EVENT REVIEW: MIA LOW CARBON RACING CONFERENCE 2013
22 Feb 2013
The Motorsport Industry Association (MIA) Low Carbon Racing Conference 2013, Europe’s leading conference for Low Carbon, High Performance Technology, showed that efficiency improvements are accelerating in the world of Motorsport.
Highlights from MIA Low Carbon event on 9 January 2013 include:
- The announcement that Drayson Racing is the first team to enter the new Formula E championship with its electric racing car
- Interview with Jean-Francois Weber from Green GT, who is entering a hydrogen fuel cell racing car in the Le Mans 2013
- Ben Bowlby provided a review of the performance of the DeltaWing in Le Mans 2012.
Some key ideas for green Motorsport:
- Motorsport can define what is aspirational and cool, and so it should be leading from the front, but motorsport can only change at the speed of the regulators, and the world is changing at a quicker rate than the regulators.
- Motorsport is playing ‘catch-up’ with the automotive industry in the area of efficiency
- Regulations should encourage motorsport to mirror the technological developments in the automotive industry, to make the automotive-motorsport link as relevant as possible.
- Small motorsport companies are ideal to quickly develop new efficient technologies which they can then sell to volume car makers.
The conference was chaired by Chris Aylett, CEO of the Motorsport Industry Association (MIA), who has one mission in life: to help businesses working in UK motorsport benefit from commercial opportunities. The conference showed that there are numerous business opportunities from low carbon developments in the industry.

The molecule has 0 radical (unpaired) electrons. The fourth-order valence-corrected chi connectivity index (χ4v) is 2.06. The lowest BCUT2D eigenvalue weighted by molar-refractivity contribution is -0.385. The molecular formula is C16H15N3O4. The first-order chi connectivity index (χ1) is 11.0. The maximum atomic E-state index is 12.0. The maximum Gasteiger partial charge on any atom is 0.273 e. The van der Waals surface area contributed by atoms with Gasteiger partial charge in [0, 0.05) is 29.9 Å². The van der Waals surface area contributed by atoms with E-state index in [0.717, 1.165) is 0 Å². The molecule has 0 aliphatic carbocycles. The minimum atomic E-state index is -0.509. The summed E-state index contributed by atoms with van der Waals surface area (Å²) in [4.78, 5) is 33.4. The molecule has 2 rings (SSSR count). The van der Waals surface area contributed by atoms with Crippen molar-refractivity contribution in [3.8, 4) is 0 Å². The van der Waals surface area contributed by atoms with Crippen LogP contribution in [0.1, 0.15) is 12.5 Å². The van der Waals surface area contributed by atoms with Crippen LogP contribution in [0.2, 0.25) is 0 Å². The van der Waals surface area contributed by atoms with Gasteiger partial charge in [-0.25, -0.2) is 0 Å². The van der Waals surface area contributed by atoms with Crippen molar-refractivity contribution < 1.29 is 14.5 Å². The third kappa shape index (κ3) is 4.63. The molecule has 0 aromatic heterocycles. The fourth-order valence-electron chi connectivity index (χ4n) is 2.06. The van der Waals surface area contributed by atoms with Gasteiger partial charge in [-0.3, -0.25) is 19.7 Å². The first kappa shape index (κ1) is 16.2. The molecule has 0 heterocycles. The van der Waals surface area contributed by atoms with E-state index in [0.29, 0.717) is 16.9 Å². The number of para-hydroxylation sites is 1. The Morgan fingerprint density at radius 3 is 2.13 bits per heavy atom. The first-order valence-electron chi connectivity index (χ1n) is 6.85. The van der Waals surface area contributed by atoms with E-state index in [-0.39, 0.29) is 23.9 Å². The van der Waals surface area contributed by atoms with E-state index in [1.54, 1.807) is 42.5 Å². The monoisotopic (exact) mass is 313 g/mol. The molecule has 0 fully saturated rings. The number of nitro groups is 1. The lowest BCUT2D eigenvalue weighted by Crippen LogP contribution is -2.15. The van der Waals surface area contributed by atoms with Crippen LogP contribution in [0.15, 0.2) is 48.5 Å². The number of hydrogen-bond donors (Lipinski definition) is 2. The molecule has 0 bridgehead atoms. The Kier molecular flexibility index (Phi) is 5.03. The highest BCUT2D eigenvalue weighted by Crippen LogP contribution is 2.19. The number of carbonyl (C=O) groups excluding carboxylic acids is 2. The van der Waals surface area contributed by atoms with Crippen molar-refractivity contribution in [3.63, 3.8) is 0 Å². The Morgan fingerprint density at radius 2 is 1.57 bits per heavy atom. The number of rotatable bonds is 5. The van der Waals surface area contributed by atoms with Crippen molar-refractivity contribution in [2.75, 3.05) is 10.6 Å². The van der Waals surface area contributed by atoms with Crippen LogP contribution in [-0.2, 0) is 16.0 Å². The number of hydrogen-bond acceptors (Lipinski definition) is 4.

International business opportunities for UK motorsport
Keynote address – International Trade and Low Carbon Innovation
Nick Baird, UKTI
Nick Baird from UKTI stressed the importance of exporting to help the UK economy grow, and the government has set ambitious targets to more than double the country’s exports by 2020. Businesses involved in motorsport are currently exporting very successfully, however there are still many more international opportunities, and the big emerging world markets are where the growth will be.
The message was that the UK must continue to move away from an economy which spent huge amounts of money on public sector procurement and that relied on sectors such as financial services, and to rebalance the economy by exporting skills in which we are world-leading – such as motorsport, which is at the cutting edge of manufacturing technology. UKTI can help motorsport businesses that want to grow their international trade.
UK motorsport is right at the top of the technology chain
UK companies engaging in international trade and diversification in the field of High Performance Low Carbon
Tim Routsis, Cosworth
Peter Digby, Xtrac
Kirsty Andrew, Williams Grand Prix Engineering
Nick Baird, UKTI
Low carbon is now making an impact in Formula 1, according to Kirsty Andrew from Williams, due to Kinetic Energy Recovery Systems, or KERS, which recovers and stores the kinetic energy in the waste heat created by the car’s braking process, converting it into power to boost acceleration. Williams developed its own flywheel-based KERS system but didn’t use it in its F1 cars, and instead developed its own electrical KERS system. In 2014 the power capacity of the KERS units will increase to balance the downsizing of engines. KERS is also likely to find its way into World Touring Cars.
Significantly from a low carbon business opportunity point of view, the company has set up Williams Hybrid Power to sell its expertise developed in this area.
Tim Routsis from Cosworth stressed that efficiency is the keyword, and even internal combustion engines are improving their efficiency more radically now than at any previous time.